The true story of Frank Gatland, pilot and escaper in World War II
Ten years after his death at age 90, Gatland’s son Arthur has published his life story.
ESCAPE – THE BEST SPORT EVER was written by Frank Gatland DFM many years after the war ended, after he had returned to life as a farmer in South Auckland, New Zealand. He wrote his story for his family and close friends after they became interested in his other life, on the other side of the world, on the wrong side of the wire, and sometimes looking at the wrong end of the barrel.
Gatland travelled to Europe searching for people who had helped him during his numerous escape attempts, collecting old photographs and memorabilia, re-visiting sites along his escape routes, and jotting down important events as he travelled. ESCAPE – THE BEST SPORT EVER was written as only Frank Gatland could write it – humble, down-to-earth, matter of fact, but still one of the most gripping books I’ve read in a long time.
Frank Gatland volunteered for the Royal New Zealand Air Force in 1941, trained on de Havilland Tiger Moths in New Zealand, sailed to the United Kingdom for advanced training before being posted to fly Sterling heavy bombers. His career as captain of the Sterling was distinguished but short. He and his crew were shot down over occupied France in 1942.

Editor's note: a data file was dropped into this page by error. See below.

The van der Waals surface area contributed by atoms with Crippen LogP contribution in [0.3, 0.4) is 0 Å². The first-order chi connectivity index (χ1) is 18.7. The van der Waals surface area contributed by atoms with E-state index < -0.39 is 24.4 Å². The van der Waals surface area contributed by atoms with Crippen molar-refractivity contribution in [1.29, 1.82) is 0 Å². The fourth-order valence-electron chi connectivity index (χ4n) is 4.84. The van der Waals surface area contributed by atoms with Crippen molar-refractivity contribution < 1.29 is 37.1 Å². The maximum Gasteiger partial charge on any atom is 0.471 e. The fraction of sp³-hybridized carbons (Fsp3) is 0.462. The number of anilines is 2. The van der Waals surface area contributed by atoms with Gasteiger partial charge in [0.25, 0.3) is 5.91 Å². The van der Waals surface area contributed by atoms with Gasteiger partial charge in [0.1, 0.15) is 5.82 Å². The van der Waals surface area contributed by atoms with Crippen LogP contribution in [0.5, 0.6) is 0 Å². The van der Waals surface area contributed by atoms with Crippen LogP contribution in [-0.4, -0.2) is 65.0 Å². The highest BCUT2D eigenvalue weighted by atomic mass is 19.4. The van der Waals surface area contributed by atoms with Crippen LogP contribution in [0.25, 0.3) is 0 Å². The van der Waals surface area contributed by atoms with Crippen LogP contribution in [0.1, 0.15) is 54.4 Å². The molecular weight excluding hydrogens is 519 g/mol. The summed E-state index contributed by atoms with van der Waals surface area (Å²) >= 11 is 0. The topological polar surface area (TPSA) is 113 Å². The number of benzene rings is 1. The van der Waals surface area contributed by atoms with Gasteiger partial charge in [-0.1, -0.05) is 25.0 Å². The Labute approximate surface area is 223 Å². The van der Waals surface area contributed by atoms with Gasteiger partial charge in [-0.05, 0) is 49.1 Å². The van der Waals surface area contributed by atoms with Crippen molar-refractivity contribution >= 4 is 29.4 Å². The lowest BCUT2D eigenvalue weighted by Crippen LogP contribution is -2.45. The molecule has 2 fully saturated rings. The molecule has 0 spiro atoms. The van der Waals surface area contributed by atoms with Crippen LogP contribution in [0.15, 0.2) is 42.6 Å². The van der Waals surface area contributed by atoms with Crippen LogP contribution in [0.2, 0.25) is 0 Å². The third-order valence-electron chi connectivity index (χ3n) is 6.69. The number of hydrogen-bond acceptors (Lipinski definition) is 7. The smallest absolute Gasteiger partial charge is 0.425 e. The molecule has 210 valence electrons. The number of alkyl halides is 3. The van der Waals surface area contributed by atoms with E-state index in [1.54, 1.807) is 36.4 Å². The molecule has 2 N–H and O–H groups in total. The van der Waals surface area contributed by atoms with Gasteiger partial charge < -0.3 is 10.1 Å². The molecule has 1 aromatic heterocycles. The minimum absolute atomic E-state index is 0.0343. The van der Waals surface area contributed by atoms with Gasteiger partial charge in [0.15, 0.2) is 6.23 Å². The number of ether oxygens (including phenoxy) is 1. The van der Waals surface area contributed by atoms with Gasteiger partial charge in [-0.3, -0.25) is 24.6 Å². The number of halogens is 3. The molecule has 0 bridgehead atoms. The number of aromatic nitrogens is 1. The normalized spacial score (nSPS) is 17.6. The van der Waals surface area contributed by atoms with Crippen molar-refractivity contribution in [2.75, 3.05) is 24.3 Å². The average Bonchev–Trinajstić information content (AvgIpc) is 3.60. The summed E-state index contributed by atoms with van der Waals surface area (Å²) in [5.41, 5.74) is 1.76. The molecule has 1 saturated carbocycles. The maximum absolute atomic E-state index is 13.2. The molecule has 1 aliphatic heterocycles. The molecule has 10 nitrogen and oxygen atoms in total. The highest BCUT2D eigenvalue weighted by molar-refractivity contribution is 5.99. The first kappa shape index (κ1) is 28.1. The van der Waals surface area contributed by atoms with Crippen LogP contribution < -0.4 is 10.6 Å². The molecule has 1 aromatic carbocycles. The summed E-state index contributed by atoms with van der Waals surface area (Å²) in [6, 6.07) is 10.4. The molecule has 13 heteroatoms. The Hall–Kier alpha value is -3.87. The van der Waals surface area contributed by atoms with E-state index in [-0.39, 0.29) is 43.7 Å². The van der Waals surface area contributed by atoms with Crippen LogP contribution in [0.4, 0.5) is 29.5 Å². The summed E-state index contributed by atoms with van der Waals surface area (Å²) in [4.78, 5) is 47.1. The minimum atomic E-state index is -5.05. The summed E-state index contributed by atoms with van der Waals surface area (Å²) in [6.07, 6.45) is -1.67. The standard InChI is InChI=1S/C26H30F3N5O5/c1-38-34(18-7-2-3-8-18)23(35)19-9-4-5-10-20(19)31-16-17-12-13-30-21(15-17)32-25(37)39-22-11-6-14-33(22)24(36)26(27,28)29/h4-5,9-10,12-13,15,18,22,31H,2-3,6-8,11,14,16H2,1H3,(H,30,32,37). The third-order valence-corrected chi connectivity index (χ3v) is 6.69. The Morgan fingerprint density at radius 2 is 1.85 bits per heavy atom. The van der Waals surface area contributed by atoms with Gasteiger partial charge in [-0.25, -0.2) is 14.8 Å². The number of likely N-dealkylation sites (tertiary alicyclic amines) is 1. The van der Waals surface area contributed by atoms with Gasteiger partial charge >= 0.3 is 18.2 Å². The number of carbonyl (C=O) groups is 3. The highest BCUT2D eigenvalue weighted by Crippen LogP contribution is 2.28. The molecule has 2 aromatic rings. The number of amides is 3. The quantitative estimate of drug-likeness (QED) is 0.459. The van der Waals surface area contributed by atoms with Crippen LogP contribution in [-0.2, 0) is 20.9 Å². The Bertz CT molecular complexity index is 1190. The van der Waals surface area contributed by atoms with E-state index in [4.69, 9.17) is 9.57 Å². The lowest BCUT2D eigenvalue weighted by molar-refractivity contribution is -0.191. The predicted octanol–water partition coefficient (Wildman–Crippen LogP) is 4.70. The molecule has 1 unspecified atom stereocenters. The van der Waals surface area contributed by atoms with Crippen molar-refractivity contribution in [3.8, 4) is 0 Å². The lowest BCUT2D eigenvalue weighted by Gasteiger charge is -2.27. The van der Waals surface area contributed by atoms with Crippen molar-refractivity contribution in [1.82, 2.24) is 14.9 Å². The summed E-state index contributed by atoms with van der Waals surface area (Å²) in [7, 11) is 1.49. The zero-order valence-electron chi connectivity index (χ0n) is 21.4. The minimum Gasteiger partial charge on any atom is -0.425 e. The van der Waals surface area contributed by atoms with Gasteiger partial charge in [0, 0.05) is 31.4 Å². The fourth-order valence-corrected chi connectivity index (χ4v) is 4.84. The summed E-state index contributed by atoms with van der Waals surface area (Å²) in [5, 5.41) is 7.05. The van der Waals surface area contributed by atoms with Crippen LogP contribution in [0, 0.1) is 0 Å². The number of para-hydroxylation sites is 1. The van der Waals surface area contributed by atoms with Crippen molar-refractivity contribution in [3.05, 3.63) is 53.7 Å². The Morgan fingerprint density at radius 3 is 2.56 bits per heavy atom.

Frank was the last to bail out from the doomed aircraft, and although injured, he managed to avoid capture for ten days. It was the first of five escape attempts, each one a feat of endurance in a hostile territory, a hostile climate, and a battle of wits against those who sought to capture him. In his book, Gatland pays tribute to those who risked their own lives to help him in his bid to return to England and active service.
|Arthur Gatland (left) at the book launch|
In his second escape attempt Gatland did better by walking towards Switzerland for 14 days. On another attempt he was caught after four days riding trains. Gatland never gave up with his escape plans and never despaired after getting caught. He was finally freed by the British in May 1945 after they overran the German lines.
Back in New Zealand Frank Gatland settled for life on the farm with his war bride Anne. In 1960, the Gatlands, Frank and Anne and their five children, became involved with the Auckland Gliding Club where they were known as the Gatland Gliding Club. The family had three gliding instructors and two glider tow pilots. Frank was also served as chief flying instructor and club president. Frank’s son Arthur, who published ESCAPE – THE BEST SPORT EVER, flew solo on his sixteenth birthday, had a long career with the RAF and Air New Zealand, and is currently an Air New Zealand flight simulator instructor for Boeing 777 and 787 pilots. Arthur’s own career would make a wonderful book.
I rate ESCAPE – THE BEST SPORT EVER as five-star reading.
For book sales, email Arthur Gatland at firstname.lastname@example.org